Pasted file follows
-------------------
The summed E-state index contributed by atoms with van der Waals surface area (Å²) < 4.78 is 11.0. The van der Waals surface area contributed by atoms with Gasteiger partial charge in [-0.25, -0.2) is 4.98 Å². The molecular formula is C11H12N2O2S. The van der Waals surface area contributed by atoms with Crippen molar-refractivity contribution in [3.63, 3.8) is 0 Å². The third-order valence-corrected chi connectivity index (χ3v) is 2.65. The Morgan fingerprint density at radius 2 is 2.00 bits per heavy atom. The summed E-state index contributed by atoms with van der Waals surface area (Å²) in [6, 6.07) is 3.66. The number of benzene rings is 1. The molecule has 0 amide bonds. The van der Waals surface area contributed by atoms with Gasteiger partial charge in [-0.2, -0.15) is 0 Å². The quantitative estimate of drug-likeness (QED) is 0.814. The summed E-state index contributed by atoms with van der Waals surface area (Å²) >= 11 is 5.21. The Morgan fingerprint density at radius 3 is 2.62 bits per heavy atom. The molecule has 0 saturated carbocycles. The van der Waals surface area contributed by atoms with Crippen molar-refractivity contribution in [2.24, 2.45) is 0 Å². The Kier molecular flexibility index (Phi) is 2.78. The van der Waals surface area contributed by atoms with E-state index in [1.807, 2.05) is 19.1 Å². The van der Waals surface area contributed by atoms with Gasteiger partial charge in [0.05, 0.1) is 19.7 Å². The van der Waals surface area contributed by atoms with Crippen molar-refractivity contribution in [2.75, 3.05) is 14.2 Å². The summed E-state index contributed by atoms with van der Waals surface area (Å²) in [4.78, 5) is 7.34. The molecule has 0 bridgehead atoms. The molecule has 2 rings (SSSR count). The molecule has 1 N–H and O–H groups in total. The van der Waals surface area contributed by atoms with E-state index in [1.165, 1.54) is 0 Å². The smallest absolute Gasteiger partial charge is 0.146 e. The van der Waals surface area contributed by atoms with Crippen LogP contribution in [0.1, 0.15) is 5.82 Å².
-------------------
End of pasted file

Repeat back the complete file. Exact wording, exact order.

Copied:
The summed E-state index contributed by atoms with van der Waals surface area (Å²) < 4.78 is 11.0. The van der Waals surface area contributed by atoms with Gasteiger partial charge in [-0.25, -0.2) is 4.98 Å². The molecular formula is C11H12N2O2S. The van der Waals surface area contributed by atoms with Crippen molar-refractivity contribution in [3.63, 3.8) is 0 Å². The third-order valence-corrected chi connectivity index (χ3v) is 2.65. The Morgan fingerprint density at radius 2 is 2.00 bits per heavy atom. The summed E-state index contributed by atoms with van der Waals surface area (Å²) in [6, 6.07) is 3.66. The number of benzene rings is 1. The molecule has 0 amide bonds. The van der Waals surface area contributed by atoms with Gasteiger partial charge in [-0.2, -0.15) is 0 Å². The quantitative estimate of drug-likeness (QED) is 0.814. The summed E-state index contributed by atoms with van der Waals surface area (Å²) >= 11 is 5.21. The Morgan fingerprint density at radius 3 is 2.62 bits per heavy atom. The molecule has 0 saturated carbocycles. The van der Waals surface area contributed by atoms with Crippen molar-refractivity contribution in [2.24, 2.45) is 0 Å². The Kier molecular flexibility index (Phi) is 2.78. The van der Waals surface area contributed by atoms with E-state index in [1.807, 2.05) is 19.1 Å². The van der Waals surface area contributed by atoms with Gasteiger partial charge in [0.05, 0.1) is 19.7 Å². The van der Waals surface area contributed by atoms with Crippen molar-refractivity contribution in [2.75, 3.05) is 14.2 Å². The summed E-state index contributed by atoms with van der Waals surface area (Å²) in [4.78, 5) is 7.34. The molecule has 0 bridgehead atoms. The molecule has 2 rings (SSSR count). The molecule has 1 N–H and O–H groups in total. The van der Waals surface area contributed by atoms with E-state index in [1.165, 1.54) is 0 Å². The smallest absolute Gasteiger partial charge is 0.146 e. The van der Waals surface area contributed by atoms with Crippen LogP contribution in [0.1, 0.15) is 5.82 Å².